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This instant feedback intensifies the desire and pressur
This instant feedback intensifies the desire and pressurin Die Schule 18.08.2015 10:54
von ldh2013 • | 3.659 Beiträge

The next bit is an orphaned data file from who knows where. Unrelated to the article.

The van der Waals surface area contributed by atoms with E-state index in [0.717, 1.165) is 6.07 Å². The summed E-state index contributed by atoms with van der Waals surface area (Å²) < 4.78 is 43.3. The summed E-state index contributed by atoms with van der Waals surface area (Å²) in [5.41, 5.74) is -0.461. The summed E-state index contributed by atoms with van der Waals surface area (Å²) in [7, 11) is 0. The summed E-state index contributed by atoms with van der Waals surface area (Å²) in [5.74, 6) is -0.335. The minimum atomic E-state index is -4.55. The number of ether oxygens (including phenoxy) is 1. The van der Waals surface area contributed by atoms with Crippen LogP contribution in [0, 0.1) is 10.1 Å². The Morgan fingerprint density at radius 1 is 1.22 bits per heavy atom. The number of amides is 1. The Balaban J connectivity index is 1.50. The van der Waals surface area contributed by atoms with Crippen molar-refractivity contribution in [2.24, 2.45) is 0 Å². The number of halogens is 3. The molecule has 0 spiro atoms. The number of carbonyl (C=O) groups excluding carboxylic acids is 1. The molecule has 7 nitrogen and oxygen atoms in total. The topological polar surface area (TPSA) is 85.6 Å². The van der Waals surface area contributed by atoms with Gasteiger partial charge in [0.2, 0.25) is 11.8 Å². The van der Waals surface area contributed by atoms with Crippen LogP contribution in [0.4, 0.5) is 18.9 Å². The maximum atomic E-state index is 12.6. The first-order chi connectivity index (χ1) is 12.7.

VANCOUVER - Alex Burrows took lesson from the Detroit Red Wings offensive playbook. Burrows scored the winning goal in the first period of the Vancouver Canucks 4-2 victory Wednesday when he went to Detroit goalie Jimmy Howards crease for an artful back-to-the-net tip-in. "Im trying to get a piece of it and try to surprise the goalie a bit," Burrows said of his deflection of a hard Daniel Sedin pass. "Theyre one of the best teams at going to the net and we like to take pages out of their book and tonight it worked out in our favour." The goal gave the Canucks a 3-1 lead and Burrows, who scored his fourth goal in as many games, didnt think it would stand up as the game-winner. "Its too early," said Burrows who tied Sedin for the team lead with his 13th goal of the season. "When you give them room, theyre going to make some plays. "We sat back too much in the third and they kept coming in waves and (goalie) Roberto (Luongo) made some big saves." Luongo had to be sharp in the third period when the Canucks were outshot 16-4 while nursing their lead. He finished with 38 stops, including late saves on Darren Helm and Pavel Datsyuk. Burrows and Sedin twins Daniel and Henrik have combined for 10 points in the last two games. "Theyre such unbelievable players," Burrows said. "Theyre going to make plays all over the ice. "For me on that play, I think he (Howard) thought they were going to make a give-and-go or something and bought me time to get to the net." Daniel Sedin the goal came from Burrows ability to get into a good scoring position. "Typical Burrows goal," he said. "Hes so good at hand-eye co-ordination, its unbelievable. He goes to open spots behind their (defencemen) and we try to find him." Chris Higgins and Cody Hodgson scored 21 seconds apart earlier in the period to give Vancouver a 2-0 advantage, prompting Detroit coach Mike Babcock to call a time out. Alex Edler completed the attack for Vancouver while Todd Bertuzzi and Drew Miller scored for Detroit. "Today we made too many mistakes through the neutral zone, and on our forecheck," Babcock said. "Behind 3-1, I thought we crawled back in the game, had a good push." Vancouver (21-11-2) won its third straight game, and 12th in its last 15 to close to within a point of Northwest Division-leading Minnesota Wild. The Red Wings (21-11-1), who are chasing the Chicago Blackhawks in the Central Division, lost for only the second time in seven games. Both clubs, who have been climbing the Western Conference standings after sluggish starts to their season, scored crease-crashing goals. Bertuzzi jammed a puck past Luongo to cut the deficit to 2-1 after the Canuck netminder was knocked over when teammate Sami Salo was pushed into him. Edler, who suffered back spasms late in the game, provided third-period insurance by burying Jannik Hansens rebound behind a frustrated Howard while the Canucks were short handed. The Detroit netminder went after Hansen who bumped into him while fighting off a check by Detroits Henrik Zetterberg. "I was interfered with," said Howard who blanked the Canucks 2-0 in Detroit on Oct. 13. "Im just sick and tired of getting run over. Every single game. Sometimes you cant help it, your Ds battling in front, things do happen. But I am actually just getting sick of it." The Canucks were killing a roughing penalty to Ryan Kesler, who challenged Niklas Kronwall after the Wings defenceman left his feet to deliver a hard hit along the boards. The check brought some feeling into a game that didnt see a penalty called until 18:36 of the second period. Kronwall said the hit was just part of the game. "The puck was right there and I just tried to put a clean check in," Kronwall said. "The way I looked at it is he had the puck and he had it under control. I thought the puck was right there." Kesler said he hadnt seen a replay but thought Kronwall should have responded to his invitation to fight. "If you want to hit guys like that, youre going to have to drop the gloves," he said. All four penalties in the game were called against Vancouver and Zetterberg said the Wings should have made more of their man-advantage chances. "You have to take care of your power play, you have to have at least one (man-advantage goal) to win games," he said. "Its so tight five-on-five." Notes: The two clubs have appeared three of the last four Stanley Cup finals ... Andrew Ebbett returned to the Vancouver lineup for the first time since suffering a foot fracture on Nov. 10 ... minor league call-up Mark Mancari sat out ... the Canucks were again without their third defensive pairing of Aaron Rome (thumb) and Keith Ballard (back) ... Andrew Alberts and Alexander Sulzer continued to fill in on the Vancouver blue-line ... the Wings continue their road trip Thursday in Calgary. Shane Vereen Jersey . - As promised, Danny Trevathan has snuffed the showboat in him after his humiliating gaffe in the NFL opener. Odell Beckham Jr Jersey . This game was inside. Adrian Peterson was missing. The stage was set for another step toward the playoffs. http://www.footballgiantslockroom.com/giants-dominique-rodgers-cromartie-red-jersey/ . Ross had 16 points midway through Fridays game in Denver, connecting on six of his seven field goal attempts, none more memorable than his final bucket of the half. Lawrence Taylor Youth Jersey . -- Desperate to stop Tom Bradys latest comeback bid, the Miami Dolphins sought help from a reserve safety making his NFL debut after being signed Tuesday off the San Francisco 49ers practice squad. Owa Odighizuwa Womens Jersey . Fabio Fognini and Simone Bolelli defeated Eduardo Schwank and Horacio Zeballos 6-7 (6), 7-6 (8), 7-6 (3), 6-4 in a four-hour match on outdoor clay.Got a question on rule clarification, comments on rule enforcements or some memorable NHL stories? Kerry wants to answer your emails at email@example.com. Hey Kerry, Just want to say I love the article. Its great to have your perspective! With the use today of instant replay, sometimes as fans we have the luxury of reviewing plays that the on ice official doesnt have. Im referring to missed penalty infractions, off sides and embellishments. I was wondering if referees/linesman ever go to the dressing room between periods and look at any of these replays. And if so, doesnt it make them want to make a "make up call?" Your input would be greatly appreciated!! Thanks,Jeff ReynoldsOttawa, Ontario Hey Jeff: I can assure you that NHL referees and linesmen check the television monitor in the officials dressing room between periods if there has been a call (made or potentially missed) that might require a second look to provide some measure of affirmation. You might find this hard to believe, Jeff, but every official strives to work that illusive "perfect game." They are extremely hard-working and dedicated men but as we know all too well, they are human and mistakes are made. None of this has changed through the four decades that I worked as an official for the NHL. What has changed is that before video replay and modern technology provided replays on the score clock and throughout the arena, the officials had to trust their first gut reaction and hope that the right call was made. Players and coaches always let you know instantly what they thought of your decision. Head games were sometimes played with the ref when false information was purposely provided from the players bench where an assistant coach was in communication with a "spotter" in the press box. The spotter sat near a television monitor and had access to the broadcast replay or an in-house video feed. Some teams began placing a small monitor at their bench and coaches would quickly point to it telling the official the call he made was dead wrong! The next comment to the ref was, "You owe us one!" When the period ended, the officials would inevitably rush to the monitor in their dressing room and hope that the play was shown on the intermission broadcast feed. After several times of witnessing clear evidence that the correct call had in fact been made, I began to take a very proactive approach with players or coaches that wanted to quickly provide false misinformation. In an attempt to hold them accountable to their word I would look the individual in the eye and tell him how much I respected his honesty and trusted what he said to be true.dddddddddddd If, however, after personally watching the replay between periods I found that the player or coach was not telling me the truth, their credibility with me would be seriously damaged! I asked again if they were sure the call was wrong. Guilty parties often said they would check the replay during intermission and get back to me. I knew I had them at that point! Others were too far committed and stuck to their guns. On at least one occasion a player tried to sell me a bill of goods and wouldnt back down. The intermission replay demonstrated he had flat out lied to me and I told him as much. The players response, "You cant blame me for trying, can you?" That player learned that trust is earned and not freely gifted! The modern game is very fast and often played with an incredible intensity by phenomenally skilled athletes. If, as a spectator, you had the good fortune to sit at ice level you will understand what Im talking about. The game takes on a very different perspective the farther away you are removed from the action. Things happen very quickly on the ice and in a blink of an eye something can easily be missed. "Instant replay" isnt now just a luxury enjoyed by home viewers watching the broadcast, but plays and calls are seen on the Jumbotron that hangs over the officials head at centre ice. This instant feedback intensifies the desire and pressure for the officials to be "perfect." While it isnt part of standard operating procedure, the honest fact is that on rare occasions the score clock has allowed a member of the officiating crew to sneak a peek at a replay when a group conference is being conducted in the interest of getting the call right. So Jeff, with all the pressure on the officials to make the correct call, it only stands to reason that they would want to verify their call through a second look during the intermission break. A headset call can also be made to the video review official in the arena during a commercial stoppage to provide feedback on a play if the information the referee desires is really pressing. Regardless of the validity of a call, once its made there is no changing it. The feedback can bring about some peace of mind or closure and can even eliminate the potential for head games. If the official learns he was wrong the best course of action is to admit the error, apologize and move on as quickly as possible in his ongoing attempt to be "perfect." cheap nfl jerseys wholesale nfl jerseys wholesale nfl jerseys cheap nfl jerseys cheap nfl jerseys ' ' '